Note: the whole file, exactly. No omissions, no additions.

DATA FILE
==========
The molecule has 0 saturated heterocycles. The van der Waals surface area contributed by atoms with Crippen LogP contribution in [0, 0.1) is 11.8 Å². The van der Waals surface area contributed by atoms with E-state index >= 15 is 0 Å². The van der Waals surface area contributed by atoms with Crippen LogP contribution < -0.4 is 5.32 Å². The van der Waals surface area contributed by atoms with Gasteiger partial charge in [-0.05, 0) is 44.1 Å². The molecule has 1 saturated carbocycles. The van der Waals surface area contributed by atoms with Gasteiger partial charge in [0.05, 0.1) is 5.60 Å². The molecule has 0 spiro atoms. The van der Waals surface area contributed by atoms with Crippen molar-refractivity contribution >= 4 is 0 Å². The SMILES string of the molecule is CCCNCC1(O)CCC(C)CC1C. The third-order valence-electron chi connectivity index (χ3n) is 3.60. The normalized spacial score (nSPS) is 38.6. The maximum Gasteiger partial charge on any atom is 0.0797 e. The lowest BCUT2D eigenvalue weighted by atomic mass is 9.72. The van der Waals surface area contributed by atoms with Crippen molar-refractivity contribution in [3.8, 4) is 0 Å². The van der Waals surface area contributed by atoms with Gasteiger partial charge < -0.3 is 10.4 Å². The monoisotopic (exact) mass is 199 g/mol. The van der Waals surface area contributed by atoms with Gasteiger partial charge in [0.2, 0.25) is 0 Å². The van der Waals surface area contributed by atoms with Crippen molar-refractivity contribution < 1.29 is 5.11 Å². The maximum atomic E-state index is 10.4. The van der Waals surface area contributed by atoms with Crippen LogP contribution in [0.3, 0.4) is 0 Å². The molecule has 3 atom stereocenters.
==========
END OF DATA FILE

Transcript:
The molecule has 0 saturated heterocycles. The van der Waals surface area contributed by atoms with Crippen LogP contribution in [0, 0.1) is 11.8 Å². The van der Waals surface area contributed by atoms with E-state index >= 15 is 0 Å². The van der Waals surface area contributed by atoms with Crippen LogP contribution < -0.4 is 5.32 Å². The van der Waals surface area contributed by atoms with Gasteiger partial charge in [-0.05, 0) is 44.1 Å². The molecule has 1 saturated carbocycles. The van der Waals surface area contributed by atoms with Gasteiger partial charge in [0.05, 0.1) is 5.60 Å². The molecule has 0 spiro atoms. The van der Waals surface area contributed by atoms with Crippen molar-refractivity contribution >= 4 is 0 Å². The SMILES string of the molecule is CCCNCC1(O)CCC(C)CC1C. The third-order valence-electron chi connectivity index (χ3n) is 3.60. The normalized spacial score (nSPS) is 38.6. The maximum Gasteiger partial charge on any atom is 0.0797 e. The lowest BCUT2D eigenvalue weighted by atomic mass is 9.72. The van der Waals surface area contributed by atoms with Crippen molar-refractivity contribution in [3.8, 4) is 0 Å². The van der Waals surface area contributed by atoms with Gasteiger partial charge < -0.3 is 10.4 Å². The monoisotopic (exact) mass is 199 g/mol. The van der Waals surface area contributed by atoms with Gasteiger partial charge in [0.2, 0.25) is 0 Å². The van der Waals surface area contributed by atoms with Crippen molar-refractivity contribution < 1.29 is 5.11 Å². The maximum atomic E-state index is 10.4. The van der Waals surface area contributed by atoms with Crippen LogP contribution in [0.3, 0.4) is 0 Å². The molecule has 3 atom stereocenters.